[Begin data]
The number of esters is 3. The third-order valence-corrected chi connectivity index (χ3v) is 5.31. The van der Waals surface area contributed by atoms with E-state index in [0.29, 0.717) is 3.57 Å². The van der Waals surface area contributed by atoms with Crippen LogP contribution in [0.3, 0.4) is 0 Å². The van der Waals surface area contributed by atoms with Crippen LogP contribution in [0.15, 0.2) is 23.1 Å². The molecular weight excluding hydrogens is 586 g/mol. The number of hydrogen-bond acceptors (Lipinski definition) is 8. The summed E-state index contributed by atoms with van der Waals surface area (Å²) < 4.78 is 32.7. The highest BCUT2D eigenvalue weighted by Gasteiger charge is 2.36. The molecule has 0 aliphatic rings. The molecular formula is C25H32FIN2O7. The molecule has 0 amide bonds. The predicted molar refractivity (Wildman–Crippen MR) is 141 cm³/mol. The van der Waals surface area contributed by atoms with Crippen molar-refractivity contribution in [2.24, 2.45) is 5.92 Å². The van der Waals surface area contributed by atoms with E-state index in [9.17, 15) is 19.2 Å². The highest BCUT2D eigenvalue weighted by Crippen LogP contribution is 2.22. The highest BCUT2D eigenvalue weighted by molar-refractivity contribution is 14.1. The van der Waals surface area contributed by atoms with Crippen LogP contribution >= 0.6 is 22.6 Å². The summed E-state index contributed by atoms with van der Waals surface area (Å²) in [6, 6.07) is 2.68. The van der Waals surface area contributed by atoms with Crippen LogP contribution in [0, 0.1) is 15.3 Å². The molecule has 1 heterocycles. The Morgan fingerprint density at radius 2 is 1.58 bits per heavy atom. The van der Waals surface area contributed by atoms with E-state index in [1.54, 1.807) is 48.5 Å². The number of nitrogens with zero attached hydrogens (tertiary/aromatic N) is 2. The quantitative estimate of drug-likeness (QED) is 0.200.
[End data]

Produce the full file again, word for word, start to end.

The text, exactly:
The number of esters is 3. The third-order valence-corrected chi connectivity index (χ3v) is 5.31. The van der Waals surface area contributed by atoms with E-state index in [0.29, 0.717) is 3.57 Å². The van der Waals surface area contributed by atoms with Crippen LogP contribution in [0.3, 0.4) is 0 Å². The van der Waals surface area contributed by atoms with Crippen LogP contribution in [0.15, 0.2) is 23.1 Å². The molecular weight excluding hydrogens is 586 g/mol. The number of hydrogen-bond acceptors (Lipinski definition) is 8. The summed E-state index contributed by atoms with van der Waals surface area (Å²) < 4.78 is 32.7. The highest BCUT2D eigenvalue weighted by Gasteiger charge is 2.36. The molecule has 0 aliphatic rings. The molecular formula is C25H32FIN2O7. The molecule has 0 amide bonds. The predicted molar refractivity (Wildman–Crippen MR) is 141 cm³/mol. The van der Waals surface area contributed by atoms with Crippen molar-refractivity contribution in [2.24, 2.45) is 5.92 Å². The van der Waals surface area contributed by atoms with E-state index in [9.17, 15) is 19.2 Å². The highest BCUT2D eigenvalue weighted by Crippen LogP contribution is 2.22. The highest BCUT2D eigenvalue weighted by molar-refractivity contribution is 14.1. The van der Waals surface area contributed by atoms with Crippen LogP contribution >= 0.6 is 22.6 Å². The summed E-state index contributed by atoms with van der Waals surface area (Å²) in [6, 6.07) is 2.68. The van der Waals surface area contributed by atoms with Crippen LogP contribution in [0, 0.1) is 15.3 Å². The molecule has 1 heterocycles. The Morgan fingerprint density at radius 2 is 1.58 bits per heavy atom. The van der Waals surface area contributed by atoms with E-state index in [1.54, 1.807) is 48.5 Å². The number of nitrogens with zero attached hydrogens (tertiary/aromatic N) is 2. The quantitative estimate of drug-likeness (QED) is 0.200.